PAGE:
I grew up in a small coal town called Benham, Kentucky. My hometown itself is evidence that when God said people should inhabit the whole earth, he meant all the way into the nooks and crannies. Benham is tucked away in the valley at the foot of Black Mountain.

I spent the first part of my childhood attending one of the churches in the area. It was full of warm smiles and pats on the back and men who gave you candy if you smiled at them. The building was enormous, at least to me. The sanctuary was vast and tall enough to hold all the animals of Noah’s ark, I would bet. My idea was reinforced by the particular slope of the wooden roof that resembled the hull of an ark. I would often think about that Sunday school lesson during sermons. I would lay my head on my mom’s lap, replacing all but eight of us humans with animals large and small. On rainy Sundays, I could imagine how it would have sounded in the ark as the rain beat on the roof. Being inside that ark of a building let you know that, no matter what was going on or being swept away out there, you had been counted among those being saved inside.

I wonder if that’s what the architect had in mind.

Safe from whatever was going on outside that ark, I understood we had certain duties inside. I particularly remember hearing talk about how if people don’t praise God, the rocks will cry out. Maybe it was a line in a song. I don’t remember that idea because it was brought up frequently, but rather because the imagery left such an impression on me.

Just down the road between my house and the church, there was a great big rock face where the mountain had been cut deep to make a road. Both ends of the road around that bend were marked: “FALLEN ROCK ZONE.” Those were the rocks I figured on disturbing if we left off singing some Sunday. I was at once curious and terrified at the thought of what those rocks would sound like. I was also sad because I figured I’d never know either way, since I’d be in church and the rocks were a couple miles away.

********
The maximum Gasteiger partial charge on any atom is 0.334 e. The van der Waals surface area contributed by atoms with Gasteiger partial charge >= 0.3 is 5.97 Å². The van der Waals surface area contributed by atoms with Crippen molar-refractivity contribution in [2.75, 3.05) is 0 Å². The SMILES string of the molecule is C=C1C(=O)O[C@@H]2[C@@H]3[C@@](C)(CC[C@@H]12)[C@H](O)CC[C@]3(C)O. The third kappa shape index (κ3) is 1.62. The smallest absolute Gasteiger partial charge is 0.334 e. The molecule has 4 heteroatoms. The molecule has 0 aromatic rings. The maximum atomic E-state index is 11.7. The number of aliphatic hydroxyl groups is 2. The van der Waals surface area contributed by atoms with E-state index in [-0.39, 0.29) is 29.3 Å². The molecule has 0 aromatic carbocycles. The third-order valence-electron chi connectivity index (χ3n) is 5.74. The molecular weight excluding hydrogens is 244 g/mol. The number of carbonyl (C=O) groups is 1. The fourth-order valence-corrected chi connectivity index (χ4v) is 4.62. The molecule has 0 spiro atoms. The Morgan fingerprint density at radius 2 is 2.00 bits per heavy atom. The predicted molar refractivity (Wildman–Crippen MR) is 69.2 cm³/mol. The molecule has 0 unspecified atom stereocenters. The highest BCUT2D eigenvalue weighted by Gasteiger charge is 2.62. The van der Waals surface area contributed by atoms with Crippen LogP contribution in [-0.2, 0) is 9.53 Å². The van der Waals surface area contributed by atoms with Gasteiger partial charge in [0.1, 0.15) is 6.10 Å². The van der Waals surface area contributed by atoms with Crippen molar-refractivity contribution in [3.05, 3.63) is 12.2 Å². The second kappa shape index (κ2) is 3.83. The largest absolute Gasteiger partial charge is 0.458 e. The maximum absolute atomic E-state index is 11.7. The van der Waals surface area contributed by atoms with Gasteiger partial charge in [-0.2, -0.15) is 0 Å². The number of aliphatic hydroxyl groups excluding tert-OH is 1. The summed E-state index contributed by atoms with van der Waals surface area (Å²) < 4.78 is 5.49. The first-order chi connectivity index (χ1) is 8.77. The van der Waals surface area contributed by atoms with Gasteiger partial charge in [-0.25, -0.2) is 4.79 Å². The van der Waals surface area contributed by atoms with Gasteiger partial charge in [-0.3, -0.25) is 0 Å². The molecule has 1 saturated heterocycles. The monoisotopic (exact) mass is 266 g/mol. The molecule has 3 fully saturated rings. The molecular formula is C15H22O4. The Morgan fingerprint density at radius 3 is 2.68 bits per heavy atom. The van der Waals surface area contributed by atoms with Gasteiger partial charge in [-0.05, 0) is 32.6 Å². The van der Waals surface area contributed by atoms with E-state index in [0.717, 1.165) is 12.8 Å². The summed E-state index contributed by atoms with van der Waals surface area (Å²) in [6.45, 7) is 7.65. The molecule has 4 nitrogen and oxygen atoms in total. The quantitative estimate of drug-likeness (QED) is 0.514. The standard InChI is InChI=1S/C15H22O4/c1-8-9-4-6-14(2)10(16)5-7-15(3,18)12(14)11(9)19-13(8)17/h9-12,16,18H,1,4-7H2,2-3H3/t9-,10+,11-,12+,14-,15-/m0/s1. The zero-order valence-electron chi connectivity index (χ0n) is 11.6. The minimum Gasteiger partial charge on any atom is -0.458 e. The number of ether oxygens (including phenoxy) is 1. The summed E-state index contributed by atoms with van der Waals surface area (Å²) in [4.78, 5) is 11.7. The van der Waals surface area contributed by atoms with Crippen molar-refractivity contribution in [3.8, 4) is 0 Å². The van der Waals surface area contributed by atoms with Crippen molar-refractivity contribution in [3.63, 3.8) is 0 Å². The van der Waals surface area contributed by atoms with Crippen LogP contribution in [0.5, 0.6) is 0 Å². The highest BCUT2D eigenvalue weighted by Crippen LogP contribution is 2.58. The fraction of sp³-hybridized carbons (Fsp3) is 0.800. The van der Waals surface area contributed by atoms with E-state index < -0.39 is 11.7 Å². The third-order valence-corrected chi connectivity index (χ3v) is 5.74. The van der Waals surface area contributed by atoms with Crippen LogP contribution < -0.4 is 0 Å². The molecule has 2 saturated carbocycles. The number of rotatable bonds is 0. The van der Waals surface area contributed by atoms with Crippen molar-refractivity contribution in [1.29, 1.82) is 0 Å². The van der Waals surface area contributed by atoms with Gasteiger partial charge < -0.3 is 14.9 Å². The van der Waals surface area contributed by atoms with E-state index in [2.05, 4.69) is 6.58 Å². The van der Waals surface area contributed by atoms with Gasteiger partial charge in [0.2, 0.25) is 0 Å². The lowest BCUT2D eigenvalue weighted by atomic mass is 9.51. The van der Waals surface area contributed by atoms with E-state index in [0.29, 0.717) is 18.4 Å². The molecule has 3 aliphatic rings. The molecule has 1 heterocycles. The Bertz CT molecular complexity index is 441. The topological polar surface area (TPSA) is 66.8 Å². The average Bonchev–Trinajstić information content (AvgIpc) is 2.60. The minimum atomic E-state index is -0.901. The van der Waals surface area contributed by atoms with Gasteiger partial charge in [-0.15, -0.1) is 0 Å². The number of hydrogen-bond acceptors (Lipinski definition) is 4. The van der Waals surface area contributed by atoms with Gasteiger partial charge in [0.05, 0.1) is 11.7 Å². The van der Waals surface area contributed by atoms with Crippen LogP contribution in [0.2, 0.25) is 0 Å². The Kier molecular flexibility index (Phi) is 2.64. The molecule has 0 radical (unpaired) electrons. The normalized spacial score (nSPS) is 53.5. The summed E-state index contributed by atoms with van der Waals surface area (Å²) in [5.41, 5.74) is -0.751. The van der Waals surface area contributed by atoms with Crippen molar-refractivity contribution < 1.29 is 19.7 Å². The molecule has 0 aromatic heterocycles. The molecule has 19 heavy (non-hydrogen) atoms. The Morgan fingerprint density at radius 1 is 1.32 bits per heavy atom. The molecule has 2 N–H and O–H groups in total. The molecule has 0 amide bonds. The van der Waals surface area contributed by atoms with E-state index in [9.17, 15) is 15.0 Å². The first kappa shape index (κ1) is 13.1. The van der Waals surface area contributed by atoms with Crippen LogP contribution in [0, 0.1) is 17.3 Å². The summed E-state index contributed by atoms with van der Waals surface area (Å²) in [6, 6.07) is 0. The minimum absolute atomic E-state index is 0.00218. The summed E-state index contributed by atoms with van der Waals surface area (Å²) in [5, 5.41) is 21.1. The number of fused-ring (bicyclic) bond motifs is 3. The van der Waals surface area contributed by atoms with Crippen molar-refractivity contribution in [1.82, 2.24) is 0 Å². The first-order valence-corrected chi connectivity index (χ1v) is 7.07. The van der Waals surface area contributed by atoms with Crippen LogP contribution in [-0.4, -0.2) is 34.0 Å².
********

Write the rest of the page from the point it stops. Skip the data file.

Not all of us read the Bible onto our immediate landscape as literally as I did as a child. However, our landscapes are all mixed in with the way we think about God. Is that what the Architect had in mind?

We don’t have to wonder; the Bible says it’s so. He has set a time and a place so that this group of us could identify as His Mountain People. He “set these exact places where we should live” so that we could “reach out for Him and find Him.” And so many of us have.

What is it about life in these nooks and crannies that causes us to want to reach and find God? What do you think the Architect had in mind when He designed Appalachia? Did the way God made the place you live make its way into your testimony? If you have a story about it, let me know.


I will be happy to edit and post your stories here. Please comment if you are interested in sharing how God's creative work has affected your relationship with Him.